There is a tremendous historical basis for correlation as evidenced in the chart below...(a 5 year comparison of the yields on the 10 year US Treasury compared to the 10 year German Bund).  Source:  Bloomberg

This means new money into bond positions HAS to be dollar cost averaged and done surgically and very very carefully. I have the prospectus for the iShares Core Agg Bond portfolio and it’s really hard for me to find any individual bond positions that I like at all in there.  I do have to say, however, that Blackrock has 3-4 bond ETFs that aren't all bad from a concept and strategy standpoint; I do, however, question the sell strategy.  Just like with equity investments, it is very, very important to know WHEN to sell bonds and not just hold onto them. 
Investors have to face facts: passively managed funds have had virtually NO stress testing. Robotic investing works as the rising tide lifts all boats, but with the actions of monetary groups around the globe and with the effects of asset bubbles, the degree to which virtually all assets are positively correlated is scary. The financialization of investment securities has been astonishing over the last, call it three years. To use a word from the present-day teenage vernacular, it’s been “Epic.”
Now we own some passive investments, I’m not trying to negatively rubber stamp them all, but let’s put it like this, things are about to get very, very interesting.
Retirees ARE NOT prepared emotionally and financially for recession
I talk with a lot of people and not many are prepared for seeing their investments do much less for them over the next ten years than what they’ve done for them over the last ten. It is common nature to extrapolate into the future the most recent experiences and I think we all understand that.

So seriously, again - where's the inflation?  The chart (annualized three-month % change), below is the long view; from mid 2017 back to 1967 (Core CPI).  Disinflation, not inflation presently...

"The growing list of categories experiencing downward price pressure, including commodities, energy, apparel, retailing, owner-occupied rent, etc., makes price acceleration to the Fed's 2 percent target unlikely anytime soon."  Chief Economist, Guggenheim Partners - Scott Minerd - June 28, 2017

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Recent equity news and transaction detail:

For certain accounts, with more than a double, we trimmed our John Deere shares to reduce the EPS variability in that part of the portfolio.

For certain accounts, we bought France iShares and invested in Baron Institutional Emerging Markets Fund.  France, Germany and Japan are actually seeing some renewed cyclical momentum relative to the U.S., with respect to positive EPS revisions and many of us expect big things from newly elected President Macron in France.

We sold our shares in Arconic.  Back in 2013, when Alcoa was kicked out of the Dow Jones Industrial Average and Visa was added, we bought Alcoa after it floundered to super-duper cheap levels (like 0.12 Price to Sales).  In 2016, Alcoa spun off Arconic and thru May those positions were up roughly 45%+ from that time.  As you may know, unfortunately, a high-rise burned in London in June.  Earlier this week, Arconic was accused of supplying some building materials that were flammable and that were in that tower.  No one is blaming Arconic for the tower burning, but the scapegoat is sometimes adjudicated in the public court of opinion and that can morph into the capital markets quickly and be a huge negative whether they're guilty or not and my experience tells me to lay low until the dust settles.  Look at Takata (the air bag manufacturer), who recently declared bankruptcy after an absolute avalanche of lawsuits.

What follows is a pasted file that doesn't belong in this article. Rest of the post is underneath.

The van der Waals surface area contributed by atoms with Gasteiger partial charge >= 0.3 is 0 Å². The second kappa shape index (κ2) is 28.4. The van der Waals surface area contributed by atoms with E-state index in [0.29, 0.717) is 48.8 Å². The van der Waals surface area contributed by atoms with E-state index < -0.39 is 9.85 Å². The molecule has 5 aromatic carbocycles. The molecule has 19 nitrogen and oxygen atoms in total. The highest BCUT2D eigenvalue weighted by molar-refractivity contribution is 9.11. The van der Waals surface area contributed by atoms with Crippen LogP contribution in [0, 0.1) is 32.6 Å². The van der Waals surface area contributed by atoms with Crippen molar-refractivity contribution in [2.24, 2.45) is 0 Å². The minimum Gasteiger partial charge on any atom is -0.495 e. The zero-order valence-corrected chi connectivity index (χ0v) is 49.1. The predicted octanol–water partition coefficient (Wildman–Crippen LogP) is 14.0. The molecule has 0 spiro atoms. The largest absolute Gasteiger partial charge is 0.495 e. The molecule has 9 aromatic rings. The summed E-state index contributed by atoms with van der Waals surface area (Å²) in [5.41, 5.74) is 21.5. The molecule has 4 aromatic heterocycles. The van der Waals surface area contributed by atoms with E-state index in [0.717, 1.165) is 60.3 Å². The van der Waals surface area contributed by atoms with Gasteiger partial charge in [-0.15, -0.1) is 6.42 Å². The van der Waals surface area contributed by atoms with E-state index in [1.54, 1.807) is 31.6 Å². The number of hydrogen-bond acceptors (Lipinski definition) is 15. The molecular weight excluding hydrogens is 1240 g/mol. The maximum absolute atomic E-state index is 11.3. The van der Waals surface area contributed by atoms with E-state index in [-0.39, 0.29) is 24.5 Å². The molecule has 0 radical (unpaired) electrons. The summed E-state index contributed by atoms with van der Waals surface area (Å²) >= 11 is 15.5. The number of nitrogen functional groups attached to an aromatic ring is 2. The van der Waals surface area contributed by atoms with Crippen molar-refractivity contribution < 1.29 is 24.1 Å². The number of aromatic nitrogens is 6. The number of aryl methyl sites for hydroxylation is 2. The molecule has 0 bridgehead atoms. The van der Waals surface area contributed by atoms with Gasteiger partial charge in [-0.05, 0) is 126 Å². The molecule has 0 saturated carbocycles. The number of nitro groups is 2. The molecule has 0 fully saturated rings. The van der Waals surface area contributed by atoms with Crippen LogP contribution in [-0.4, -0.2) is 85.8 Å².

Ensco PLC (U.K.), bought Atwood Oceanics (Houston, TX), and our Atwood bonds went up 17% overnight and for folks that were either light on Atwood or had none, we bought the 7 year Ensco's for a 9% yield.

For national muni accounts, we invested in AA+ STABLE Alaska State Housing Municipal Bonds yielding over 3%; Federal tax-free.

We invested in Wells Fargo preferred stock yielding 7.75% per year.

Amazon buys Whole Foods (interesting; most likely another race to the bottom with respect to profit margins); and I have a feeling we'll get an opportunity to buy Kroger bonds after the ratings agencies lower their bond rating (just like Safeway several years back when we picked up 8% yields), to just below investment grade (story still unfolding; no action recommended yet).

Consumer debt update

This is being highlighted due to the fact that heavy consumer debt balances act as a constraint on future growth and seeing as how our U.S., economy is 68% the consumer, it matters.

Random thoughts:

The complacency of investors and lack of historical context are going to hurt many investors.

The Fed is most likely almost done raising interest rates for this cycle (I've been saying this for some time - not really news).

The Federal Government debt ceiling is going to be an issue again before year end.

There are presently better places to invest than the U.S., (based on valuations, less uncertainty and currency tailwinds elsewhere).

People are not ready for the next recession which I think will be here fairly soon.

The Atlanta Braves are performing a lot better than I thought they would without Freddie Freeman.

I wish our country wasn't SO divided and unable to tolerate one another (from different sides of the political fence).

Clients need to construct private pensions (fixed annuity constructs), asap with us while we can still secure a 8.5% simple interest deferral rate coupled with a 5.5% payout rate that only costs 1% per year because these constructs are changing rapidly.  (Just an example)

Advisors, attorneys and CPAs are hurting their clients because they're not preparing them for interest rates staying low for a long, long time.

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I have a great job and people like you make it possible.

Thank you so very much and have a very, very Happy Fourth of July!  God Bless the USA!

Yours,

William "Jack" Parsons CTFA, AEP

President & Chief Investment Officer

Vickery Creek Capital Mgmt., LLC

Sources:  Federal Reserve Banks of New York, San Francisco, and Atlanta, Gluskin Sheff Research, Haver Analytics, Seeking Alpha, Fidelity Institutional Wealth Services, Guggenheim Partners, New York Times, Bloomberg, Money.net, Bureau of Labor and Statistics, Trading Economics, Reuters, Five Star Professional, Vickery Creek Capital Mgmt., LLC